Faced with the looming threat of the coronavirus, Harris County, Texas, Sheriff Ed Gonzalez did something unusual for a lifelong law enforcement officer. Two weeks ago, he issued a “compassionate release” plan to complement an arrest-reduction strategy that shrank the jail population from 9,100 to 8,500 in just a few weeks.
Allowed to continue, the new plan would have removed several hundred more elderly or ill defendants from jail ― but it ran into an insurmountable hurdle.
On March 20, Judge Herb Ritchie issued a general order limiting the defendants eligible for release to those who had committed low-level, nonviolent felonies like forgery, credit card crimes and possession or delivery of marijuana. An analysis run by the sheriff’s office projected that the order, which has yet to go into effect, will limit the number of inmates released to just 36.
This isn’t an anomaly, advocates say. Across the country, despite unprecedented cooperation between other facets of the criminal justice system to prevent the spread of COVID-19, the illness caused by the coronavirus, judges are standing in the way of reducing jail populations.
“I am but one actor in a larger criminal justice system,” Gonzalez tweeted recently. “I do not hold the authority to release. We are dependent on others that do hold the authority.”
Judges’ intransigence is already having deadly consequences, advocates say. “County jails are going to be the worst cruise ships in the whole United States,” said Hannah Jane Sassaman of Movement Alliance Project, a Philadelphia-based organization pushing judges to clear jails of as many people as possible to avoid the calamity that’s befallen places like Rikers Island in New York City.
As of March 30, at least 167 inmates and 114 staff members at New York City jails had tested positive for COVID-19, the majority of them at Rikers. One 57-year-old prisoner recently told HuffPost, “I just feel like I’m sitting on death row, waiting to die.”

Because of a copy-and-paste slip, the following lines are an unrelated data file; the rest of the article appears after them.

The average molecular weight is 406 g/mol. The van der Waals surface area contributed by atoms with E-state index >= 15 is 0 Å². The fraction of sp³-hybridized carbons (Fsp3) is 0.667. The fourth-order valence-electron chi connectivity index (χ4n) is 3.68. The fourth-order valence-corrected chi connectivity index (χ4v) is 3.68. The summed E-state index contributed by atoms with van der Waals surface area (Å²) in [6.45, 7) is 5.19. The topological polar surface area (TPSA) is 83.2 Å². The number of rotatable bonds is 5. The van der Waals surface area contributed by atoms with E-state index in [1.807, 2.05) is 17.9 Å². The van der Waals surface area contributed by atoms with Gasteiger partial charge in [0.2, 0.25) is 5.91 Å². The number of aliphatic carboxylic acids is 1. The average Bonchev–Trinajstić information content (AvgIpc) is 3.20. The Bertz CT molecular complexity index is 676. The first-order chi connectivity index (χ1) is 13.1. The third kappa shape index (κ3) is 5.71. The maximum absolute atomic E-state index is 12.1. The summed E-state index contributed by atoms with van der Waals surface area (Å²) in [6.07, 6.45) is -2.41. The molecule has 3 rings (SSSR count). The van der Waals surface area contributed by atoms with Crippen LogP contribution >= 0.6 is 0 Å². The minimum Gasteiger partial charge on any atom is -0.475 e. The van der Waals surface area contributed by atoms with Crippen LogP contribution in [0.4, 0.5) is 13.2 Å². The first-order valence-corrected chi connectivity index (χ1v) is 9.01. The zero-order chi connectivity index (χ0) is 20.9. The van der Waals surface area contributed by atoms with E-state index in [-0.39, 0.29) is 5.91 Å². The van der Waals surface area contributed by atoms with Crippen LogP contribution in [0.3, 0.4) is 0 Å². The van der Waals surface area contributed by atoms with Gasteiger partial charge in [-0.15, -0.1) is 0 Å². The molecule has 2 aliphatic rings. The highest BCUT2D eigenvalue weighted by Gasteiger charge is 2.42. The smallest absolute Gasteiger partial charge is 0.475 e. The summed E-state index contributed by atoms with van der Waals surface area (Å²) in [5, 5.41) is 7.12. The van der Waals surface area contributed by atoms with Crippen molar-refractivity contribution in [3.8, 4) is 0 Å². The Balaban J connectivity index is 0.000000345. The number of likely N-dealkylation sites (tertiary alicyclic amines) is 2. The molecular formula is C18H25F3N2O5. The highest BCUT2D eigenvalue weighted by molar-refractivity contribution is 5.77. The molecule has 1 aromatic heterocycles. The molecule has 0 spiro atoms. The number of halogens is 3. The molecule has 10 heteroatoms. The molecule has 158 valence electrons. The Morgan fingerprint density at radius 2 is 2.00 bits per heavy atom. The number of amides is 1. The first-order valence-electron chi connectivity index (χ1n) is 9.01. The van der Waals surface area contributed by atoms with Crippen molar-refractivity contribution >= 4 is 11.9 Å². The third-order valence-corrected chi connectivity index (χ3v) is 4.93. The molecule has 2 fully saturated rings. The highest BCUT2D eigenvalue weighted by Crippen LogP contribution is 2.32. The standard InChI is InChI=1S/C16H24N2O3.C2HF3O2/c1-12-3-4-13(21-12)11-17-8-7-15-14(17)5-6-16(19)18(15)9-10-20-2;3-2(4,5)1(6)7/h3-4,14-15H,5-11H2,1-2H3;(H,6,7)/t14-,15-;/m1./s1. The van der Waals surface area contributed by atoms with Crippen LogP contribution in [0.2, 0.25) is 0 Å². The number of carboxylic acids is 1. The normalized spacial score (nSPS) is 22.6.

In Chicago, Cook County Correctional officials have, so far, reported 134 infections among detainees in the Cook County Jail, and 20 among staff. Each day, it seems another county jail reports its first positive coronavirus case.
Many police officials and district attorneys are proposing sweeping changes to their own routines — arresting fewer people, for instance, or allowing more defendants out without bail. But judges across the country are often the final decision-makers regarding who gets out and when. And advocates say many judges have been dangerously behind the curve.
- ‘County jails are going to be the worst cruise ships in the whole United States.’
“We’ve seen movement on not bringing as many people in,” said Philadelphia criminal defense attorney Mark Houldin, referring to the Philly police commissioner’s order to halt low-level arrests. “But nothing to let people out.”
Part of that is due to court closures, notes Houldin, but judges are also refusing to review cases, even when they could potentially do so using the same videoconferencing technology they are currently using for arraignments and initial bail hearings. A judge could also issue a general order for mass relief for people held on specific violations and offenses.
“I myself have filed motions that I have heard no response on,” said Houldin, a former longtime Philly public defender. “Other people have gotten summary rejections by a court clerk, not the judge, saying this doesn’t qualify as an emergency so it’s not going to be heard.”
Rather than wait for judges to take action, advocates around the country are pushing forward with their own solutions. Last Monday, New Orleans Public Defender Derwyn Barton filed a writ of habeas corpus on behalf of “vulnerable and non-violent inmates” inside the Orleans Justice Center, a jail with 1,438 beds and 13 coronavirus cases. In a city fast becoming the pandemic’s latest epicenter, Barton demanded the immediate release of several classes of detainees, including some felony defendants.
“The demographics of our clients mirror assisted living centers and nursing homes more than they mirror the regular population,” Barton said, noting that, in addition to poverty, his clients have disproportionate levels of high blood pressure, diabetes, heart conditions and obesity.
- ‘We need to go way farther and much deeper if we want to do our part to prevent the spread of this fire.’